Meeting of Creditors

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A meeting of creditors is a meeting convened and presided by the United States trustees in a bankruptcy case. A meeting of creditors is regulated under Section 341 of Title 11 U.S. Code, and which is why this meeting is also called a “341 meeting”.

The purpose of a meeting of creditors is for the bankruptcy trustees to confirm that accuracy of the documents filed with the court by the debtor, and to detect possible bankruptcy fraud.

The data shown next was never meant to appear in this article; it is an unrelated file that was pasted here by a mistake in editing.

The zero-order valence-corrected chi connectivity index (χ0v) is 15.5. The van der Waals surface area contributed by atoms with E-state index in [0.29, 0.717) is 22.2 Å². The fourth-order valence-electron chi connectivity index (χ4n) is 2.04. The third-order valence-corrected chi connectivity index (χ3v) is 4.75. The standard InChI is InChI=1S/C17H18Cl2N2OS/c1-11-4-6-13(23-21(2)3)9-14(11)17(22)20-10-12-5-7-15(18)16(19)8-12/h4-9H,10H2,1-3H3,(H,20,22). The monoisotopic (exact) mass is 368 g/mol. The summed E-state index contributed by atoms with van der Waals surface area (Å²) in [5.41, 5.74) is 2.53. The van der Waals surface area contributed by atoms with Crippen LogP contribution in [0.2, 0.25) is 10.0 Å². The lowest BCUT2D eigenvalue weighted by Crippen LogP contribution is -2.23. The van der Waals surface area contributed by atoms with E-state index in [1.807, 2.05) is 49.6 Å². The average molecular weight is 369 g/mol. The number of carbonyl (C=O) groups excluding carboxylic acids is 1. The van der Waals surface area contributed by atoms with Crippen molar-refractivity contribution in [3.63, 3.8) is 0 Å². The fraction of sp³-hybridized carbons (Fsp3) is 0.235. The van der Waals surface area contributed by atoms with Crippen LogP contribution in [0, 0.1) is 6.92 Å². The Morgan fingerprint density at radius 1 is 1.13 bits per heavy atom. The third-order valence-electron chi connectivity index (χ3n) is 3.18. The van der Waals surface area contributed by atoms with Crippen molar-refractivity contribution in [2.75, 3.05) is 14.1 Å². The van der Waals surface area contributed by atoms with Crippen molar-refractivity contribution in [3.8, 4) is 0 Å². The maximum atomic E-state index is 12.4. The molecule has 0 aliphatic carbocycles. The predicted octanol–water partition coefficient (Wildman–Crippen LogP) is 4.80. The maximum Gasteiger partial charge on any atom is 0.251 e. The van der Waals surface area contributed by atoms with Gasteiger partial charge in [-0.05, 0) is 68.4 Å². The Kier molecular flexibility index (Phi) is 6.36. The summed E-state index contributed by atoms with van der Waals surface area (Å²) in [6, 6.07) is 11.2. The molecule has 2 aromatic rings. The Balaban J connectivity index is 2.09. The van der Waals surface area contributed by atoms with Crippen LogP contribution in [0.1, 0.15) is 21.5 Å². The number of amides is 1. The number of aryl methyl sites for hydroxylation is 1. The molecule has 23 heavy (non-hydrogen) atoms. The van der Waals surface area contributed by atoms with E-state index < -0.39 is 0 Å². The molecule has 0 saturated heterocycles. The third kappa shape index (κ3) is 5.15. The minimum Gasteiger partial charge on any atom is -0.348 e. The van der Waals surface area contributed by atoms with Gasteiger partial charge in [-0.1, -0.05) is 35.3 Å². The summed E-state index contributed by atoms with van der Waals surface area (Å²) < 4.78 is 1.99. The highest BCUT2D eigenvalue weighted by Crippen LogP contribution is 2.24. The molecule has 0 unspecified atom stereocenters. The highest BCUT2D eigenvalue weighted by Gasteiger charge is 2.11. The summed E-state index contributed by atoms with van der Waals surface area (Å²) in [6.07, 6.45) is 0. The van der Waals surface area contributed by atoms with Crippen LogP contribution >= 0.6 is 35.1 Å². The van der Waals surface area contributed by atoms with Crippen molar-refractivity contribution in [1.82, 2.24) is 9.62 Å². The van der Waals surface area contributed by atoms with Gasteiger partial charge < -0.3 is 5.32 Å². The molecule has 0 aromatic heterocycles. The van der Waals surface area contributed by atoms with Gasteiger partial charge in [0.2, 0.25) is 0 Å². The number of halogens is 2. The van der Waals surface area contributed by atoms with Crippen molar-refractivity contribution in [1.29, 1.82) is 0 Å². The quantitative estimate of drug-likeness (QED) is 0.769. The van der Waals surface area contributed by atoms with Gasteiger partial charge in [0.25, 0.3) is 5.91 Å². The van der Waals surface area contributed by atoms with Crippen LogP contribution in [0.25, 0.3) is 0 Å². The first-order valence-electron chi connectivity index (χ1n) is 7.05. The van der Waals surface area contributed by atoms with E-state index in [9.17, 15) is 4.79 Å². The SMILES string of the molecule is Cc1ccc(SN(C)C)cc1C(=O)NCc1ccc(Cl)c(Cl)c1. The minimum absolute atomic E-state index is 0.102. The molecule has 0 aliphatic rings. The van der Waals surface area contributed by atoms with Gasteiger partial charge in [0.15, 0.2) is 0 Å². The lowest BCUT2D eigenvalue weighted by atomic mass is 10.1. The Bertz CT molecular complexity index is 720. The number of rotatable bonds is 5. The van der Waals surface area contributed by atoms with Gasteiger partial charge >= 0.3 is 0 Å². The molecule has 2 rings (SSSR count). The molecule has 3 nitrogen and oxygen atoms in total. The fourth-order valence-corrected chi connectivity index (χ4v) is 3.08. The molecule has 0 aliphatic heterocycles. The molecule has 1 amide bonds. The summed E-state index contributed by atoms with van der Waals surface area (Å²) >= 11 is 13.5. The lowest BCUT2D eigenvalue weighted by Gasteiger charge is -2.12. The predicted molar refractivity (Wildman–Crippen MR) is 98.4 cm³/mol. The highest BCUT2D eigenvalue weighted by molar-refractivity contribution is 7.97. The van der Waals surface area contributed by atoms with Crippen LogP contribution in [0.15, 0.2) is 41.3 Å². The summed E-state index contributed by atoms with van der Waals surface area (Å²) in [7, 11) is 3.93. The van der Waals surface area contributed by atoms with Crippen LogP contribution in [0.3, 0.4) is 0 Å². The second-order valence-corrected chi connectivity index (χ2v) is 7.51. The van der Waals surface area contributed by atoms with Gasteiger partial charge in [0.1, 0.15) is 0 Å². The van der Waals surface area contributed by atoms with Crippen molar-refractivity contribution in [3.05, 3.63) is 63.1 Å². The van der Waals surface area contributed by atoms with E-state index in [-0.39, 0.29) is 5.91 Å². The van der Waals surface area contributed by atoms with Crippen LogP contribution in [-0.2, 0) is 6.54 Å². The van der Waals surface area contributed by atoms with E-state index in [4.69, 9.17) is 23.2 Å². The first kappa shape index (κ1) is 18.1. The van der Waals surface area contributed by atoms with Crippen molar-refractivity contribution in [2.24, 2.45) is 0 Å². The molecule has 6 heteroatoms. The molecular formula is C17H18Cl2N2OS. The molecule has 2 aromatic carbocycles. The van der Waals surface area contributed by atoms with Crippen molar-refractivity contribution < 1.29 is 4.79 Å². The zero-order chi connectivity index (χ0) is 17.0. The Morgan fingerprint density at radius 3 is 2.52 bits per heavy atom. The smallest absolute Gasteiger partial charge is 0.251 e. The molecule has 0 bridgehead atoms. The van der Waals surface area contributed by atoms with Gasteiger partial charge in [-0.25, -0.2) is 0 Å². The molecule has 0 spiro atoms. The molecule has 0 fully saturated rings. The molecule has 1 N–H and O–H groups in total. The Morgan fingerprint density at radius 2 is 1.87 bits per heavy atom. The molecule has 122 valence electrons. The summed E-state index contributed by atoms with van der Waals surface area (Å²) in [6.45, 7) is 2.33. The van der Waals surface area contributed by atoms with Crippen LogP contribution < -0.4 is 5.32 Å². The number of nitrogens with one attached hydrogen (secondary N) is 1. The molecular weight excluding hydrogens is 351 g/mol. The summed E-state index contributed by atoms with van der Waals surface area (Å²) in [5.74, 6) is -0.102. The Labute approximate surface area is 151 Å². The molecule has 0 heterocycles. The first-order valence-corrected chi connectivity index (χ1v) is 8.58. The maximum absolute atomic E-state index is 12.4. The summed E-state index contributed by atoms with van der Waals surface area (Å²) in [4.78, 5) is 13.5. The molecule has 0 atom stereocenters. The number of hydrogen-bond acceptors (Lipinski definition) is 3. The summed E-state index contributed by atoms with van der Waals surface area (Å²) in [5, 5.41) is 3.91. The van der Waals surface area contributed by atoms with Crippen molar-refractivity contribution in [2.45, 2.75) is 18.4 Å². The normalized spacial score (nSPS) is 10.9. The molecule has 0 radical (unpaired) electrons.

The meeting of creditors is usually held a period, such as a month, after the debtor files for bankruptcy. The creditors don’t have to attend a meeting of creditors, but if they attend, they can ask questions. However, the debtor’s appearance is mandatory.

The trustees will try to prevent bankruptcy fraud by determining whether there are any assets that are not protected through exemptions. Generally, a meeting of creditors is short, even within 10 minutes.

After the meeting of creditors, if all questions have been asked and answered, the bankruptcy proceeding will automatically proceed to a discharge of debt in most cases.

[Last updated in August of 2020 by the Wex Definitions Team]